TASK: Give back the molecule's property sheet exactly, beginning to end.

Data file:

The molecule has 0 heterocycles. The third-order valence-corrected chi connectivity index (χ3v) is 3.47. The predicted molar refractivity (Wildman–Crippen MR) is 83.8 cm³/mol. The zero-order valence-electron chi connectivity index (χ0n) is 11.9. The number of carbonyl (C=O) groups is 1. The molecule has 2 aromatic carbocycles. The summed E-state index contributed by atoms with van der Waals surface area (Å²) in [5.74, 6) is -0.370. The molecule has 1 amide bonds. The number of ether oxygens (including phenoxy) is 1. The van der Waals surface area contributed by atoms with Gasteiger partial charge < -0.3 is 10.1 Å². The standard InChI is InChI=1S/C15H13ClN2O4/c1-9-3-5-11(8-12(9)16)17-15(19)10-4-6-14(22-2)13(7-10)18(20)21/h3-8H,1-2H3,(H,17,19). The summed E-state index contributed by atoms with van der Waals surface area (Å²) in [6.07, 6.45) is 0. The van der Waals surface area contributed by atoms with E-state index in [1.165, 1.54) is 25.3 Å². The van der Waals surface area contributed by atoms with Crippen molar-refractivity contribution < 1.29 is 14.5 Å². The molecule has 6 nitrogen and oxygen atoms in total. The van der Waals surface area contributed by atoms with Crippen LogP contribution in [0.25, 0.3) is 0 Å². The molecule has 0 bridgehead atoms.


The molecule has 0 heterocycles. The third-order valence-corrected chi connectivity index (χ3v) is 3.47. The predicted molar refractivity (Wildman–Crippen MR) is 83.8 cm³/mol. The zero-order valence-electron chi connectivity index (χ0n) is 11.9. The number of carbonyl (C=O) groups is 1. The molecule has 2 aromatic carbocycles. The summed E-state index contributed by atoms with van der Waals surface area (Å²) in [5.74, 6) is -0.370. The molecule has 1 amide bonds. The number of ether oxygens (including phenoxy) is 1. The van der Waals surface area contributed by atoms with Gasteiger partial charge < -0.3 is 10.1 Å². The standard InChI is InChI=1S/C15H13ClN2O4/c1-9-3-5-11(8-12(9)16)17-15(19)10-4-6-14(22-2)13(7-10)18(20)21/h3-8H,1-2H3,(H,17,19). The summed E-state index contributed by atoms with van der Waals surface area (Å²) in [6.07, 6.45) is 0. The van der Waals surface area contributed by atoms with E-state index in [1.165, 1.54) is 25.3 Å². The van der Waals surface area contributed by atoms with Crippen molar-refractivity contribution < 1.29 is 14.5 Å². The molecule has 6 nitrogen and oxygen atoms in total. The van der Waals surface area contributed by atoms with Crippen LogP contribution in [0.25, 0.3) is 0 Å². The molecule has 0 bridgehead atoms.